However, we were gathered at the BL to hear about subject repositories – including EconomistsOnline which was being launched during the event. And we heard about several very successful subject repositories in a number of very good presentations. The event left me reflecting on a number of things. For example, some subject repositories are success stories almost against all odds. Services like arXiv and RePEc have captured their respective corners of academia so effectively that they go on existing and attracting even without much resource (almost none in the case of RePEc), and their proven value is such that people probably would pay to maintain them (as arXiv is now proposing for its heaviest users). This makes them the inverse of many institutional repositories, which can’t attract content almost irrespective of the amount of resource invested. Read the rest of this entry »

Next-Gen Harvesting

Thursday, February 4th, 2010 by Roy

Metadata harvesting (collecting metadata from others and aggregating it in a collection) is not new. Although there are any number of ways to do this, the OAI-PMH protocol for metadata harvesting is often used and has been around for years. It defines a small set of actions that allows anyone to discover what sets of metadata are available for harvesting from a digital repository, which metadata formats are offered, and select and download those records. Thousands of repositories worldwide support it, sometimes even unknowingly, because many repository applications such as DSpace and ePrints come with OAI-PMH support out of the box.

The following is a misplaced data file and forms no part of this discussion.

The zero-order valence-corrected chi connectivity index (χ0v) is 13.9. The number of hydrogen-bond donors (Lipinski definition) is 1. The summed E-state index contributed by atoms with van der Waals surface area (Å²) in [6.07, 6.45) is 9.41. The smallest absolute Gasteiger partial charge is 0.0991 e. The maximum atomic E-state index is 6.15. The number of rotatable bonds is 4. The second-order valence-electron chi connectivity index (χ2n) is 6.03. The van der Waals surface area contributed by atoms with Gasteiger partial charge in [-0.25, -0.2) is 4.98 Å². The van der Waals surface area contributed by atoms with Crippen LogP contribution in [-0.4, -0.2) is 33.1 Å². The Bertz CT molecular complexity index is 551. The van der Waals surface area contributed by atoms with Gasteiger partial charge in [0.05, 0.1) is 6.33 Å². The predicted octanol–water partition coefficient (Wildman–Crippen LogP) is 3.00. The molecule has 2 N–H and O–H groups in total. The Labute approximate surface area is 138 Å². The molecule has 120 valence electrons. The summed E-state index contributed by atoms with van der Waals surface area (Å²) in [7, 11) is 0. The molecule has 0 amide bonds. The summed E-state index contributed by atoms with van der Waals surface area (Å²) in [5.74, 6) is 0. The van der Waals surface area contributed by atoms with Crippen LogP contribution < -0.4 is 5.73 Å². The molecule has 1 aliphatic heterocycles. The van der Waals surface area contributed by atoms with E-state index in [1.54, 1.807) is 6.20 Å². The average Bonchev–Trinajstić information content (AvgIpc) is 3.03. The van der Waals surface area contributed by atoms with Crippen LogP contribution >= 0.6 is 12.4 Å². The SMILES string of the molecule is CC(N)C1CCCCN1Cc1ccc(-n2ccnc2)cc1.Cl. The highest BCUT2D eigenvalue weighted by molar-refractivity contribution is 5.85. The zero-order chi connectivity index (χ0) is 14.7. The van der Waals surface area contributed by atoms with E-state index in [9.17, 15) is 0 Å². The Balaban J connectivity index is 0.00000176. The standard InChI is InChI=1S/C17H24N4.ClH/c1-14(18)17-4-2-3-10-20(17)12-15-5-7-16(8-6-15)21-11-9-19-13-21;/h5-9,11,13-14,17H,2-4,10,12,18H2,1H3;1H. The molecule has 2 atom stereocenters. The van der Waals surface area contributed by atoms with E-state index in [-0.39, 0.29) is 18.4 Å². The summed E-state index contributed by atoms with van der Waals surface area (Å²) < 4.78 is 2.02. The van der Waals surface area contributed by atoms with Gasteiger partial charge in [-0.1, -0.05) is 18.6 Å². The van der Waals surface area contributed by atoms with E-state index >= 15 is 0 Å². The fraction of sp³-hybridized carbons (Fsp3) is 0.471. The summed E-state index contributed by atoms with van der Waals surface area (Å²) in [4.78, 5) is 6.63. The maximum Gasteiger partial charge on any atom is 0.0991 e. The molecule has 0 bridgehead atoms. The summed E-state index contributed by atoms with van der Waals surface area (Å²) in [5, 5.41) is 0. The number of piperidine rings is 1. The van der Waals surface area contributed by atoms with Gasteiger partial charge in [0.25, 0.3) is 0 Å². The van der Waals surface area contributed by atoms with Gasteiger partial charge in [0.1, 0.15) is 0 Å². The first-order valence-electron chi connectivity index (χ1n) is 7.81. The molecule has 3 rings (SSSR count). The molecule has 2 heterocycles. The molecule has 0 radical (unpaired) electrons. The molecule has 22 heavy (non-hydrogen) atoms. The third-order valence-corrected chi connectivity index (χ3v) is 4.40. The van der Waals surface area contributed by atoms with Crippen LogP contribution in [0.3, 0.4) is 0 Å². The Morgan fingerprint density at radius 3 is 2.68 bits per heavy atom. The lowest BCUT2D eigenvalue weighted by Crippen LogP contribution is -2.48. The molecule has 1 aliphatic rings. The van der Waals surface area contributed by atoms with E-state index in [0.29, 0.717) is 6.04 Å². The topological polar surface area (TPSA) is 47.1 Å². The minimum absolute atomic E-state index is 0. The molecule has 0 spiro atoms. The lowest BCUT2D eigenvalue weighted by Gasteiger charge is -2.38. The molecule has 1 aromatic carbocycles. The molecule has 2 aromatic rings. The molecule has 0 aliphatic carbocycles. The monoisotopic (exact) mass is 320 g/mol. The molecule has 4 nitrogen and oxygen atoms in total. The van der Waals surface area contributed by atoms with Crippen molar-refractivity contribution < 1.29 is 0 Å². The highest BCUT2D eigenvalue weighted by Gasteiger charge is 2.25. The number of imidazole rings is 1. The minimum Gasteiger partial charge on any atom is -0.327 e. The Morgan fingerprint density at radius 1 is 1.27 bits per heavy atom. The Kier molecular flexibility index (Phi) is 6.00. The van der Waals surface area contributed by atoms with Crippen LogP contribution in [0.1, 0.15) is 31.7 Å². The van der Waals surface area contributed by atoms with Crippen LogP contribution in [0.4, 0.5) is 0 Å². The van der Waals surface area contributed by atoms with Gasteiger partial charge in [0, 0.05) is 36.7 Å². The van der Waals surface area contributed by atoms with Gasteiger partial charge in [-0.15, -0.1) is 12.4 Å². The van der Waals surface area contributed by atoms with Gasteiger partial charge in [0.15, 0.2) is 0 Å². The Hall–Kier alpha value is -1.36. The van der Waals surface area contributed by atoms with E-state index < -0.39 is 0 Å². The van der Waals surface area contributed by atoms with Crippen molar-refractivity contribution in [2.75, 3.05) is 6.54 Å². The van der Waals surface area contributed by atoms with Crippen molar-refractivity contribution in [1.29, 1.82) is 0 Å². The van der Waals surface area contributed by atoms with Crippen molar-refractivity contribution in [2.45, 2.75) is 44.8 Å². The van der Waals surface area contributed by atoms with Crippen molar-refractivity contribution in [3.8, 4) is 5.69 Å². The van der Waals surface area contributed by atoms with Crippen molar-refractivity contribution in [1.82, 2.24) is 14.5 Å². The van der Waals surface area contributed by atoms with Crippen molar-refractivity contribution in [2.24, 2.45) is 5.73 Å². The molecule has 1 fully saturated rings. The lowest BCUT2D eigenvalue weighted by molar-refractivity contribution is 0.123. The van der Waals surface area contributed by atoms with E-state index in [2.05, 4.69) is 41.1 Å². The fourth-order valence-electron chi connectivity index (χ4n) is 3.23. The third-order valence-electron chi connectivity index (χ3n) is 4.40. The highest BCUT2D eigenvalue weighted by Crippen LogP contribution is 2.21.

This has led to a world in which there are metadata aggregators and even agreggators of aggregators. It has also led to potential confusion and difficulty. Records that are picked up from their “native” location and indexed and displayed elsewhere may not be depicted as the creator of that metadata intended. They also may not be refreshed in a timely fashion, thereby potentially leading to records that are out-of-date persisting in various corners of the Internet.

This is why when my colleagues on the services side of the house announced the WorldCat Digital Collection Gateway I sat up and took notice. This heralds a new world in which those being harvested can exert some control over not only how frequently their records are updated, but also how those records are depicted in the aggregation — in this case, WorldCat. Through a simple web-based interface, you can provide your OAI-PMH base URL, have the Gateway test harvest some records, view how those records would display in WorldCat, and change the mapping if you wish. Another benefit is that your records will then appear in all of the places WorldCat is syndicated.

A pilot project to test the Digital Collection Gateway was just announced, beginning March 1, and we are seeking volunteers to try it out and provide feedback. During the pilot you will be asked to:

  • Attend a two-hour webinar reviewing the use of the Gateway
  • Upload a minimum of 500 metadata records to WorldCat
  • Offer feedback and input on your experience with the Gateway to our support and product teams so we can improve the tool and workflows

If you would like to help us create a next-generation harvesting infrastructure, in which you control your metadata more than ever before, email us at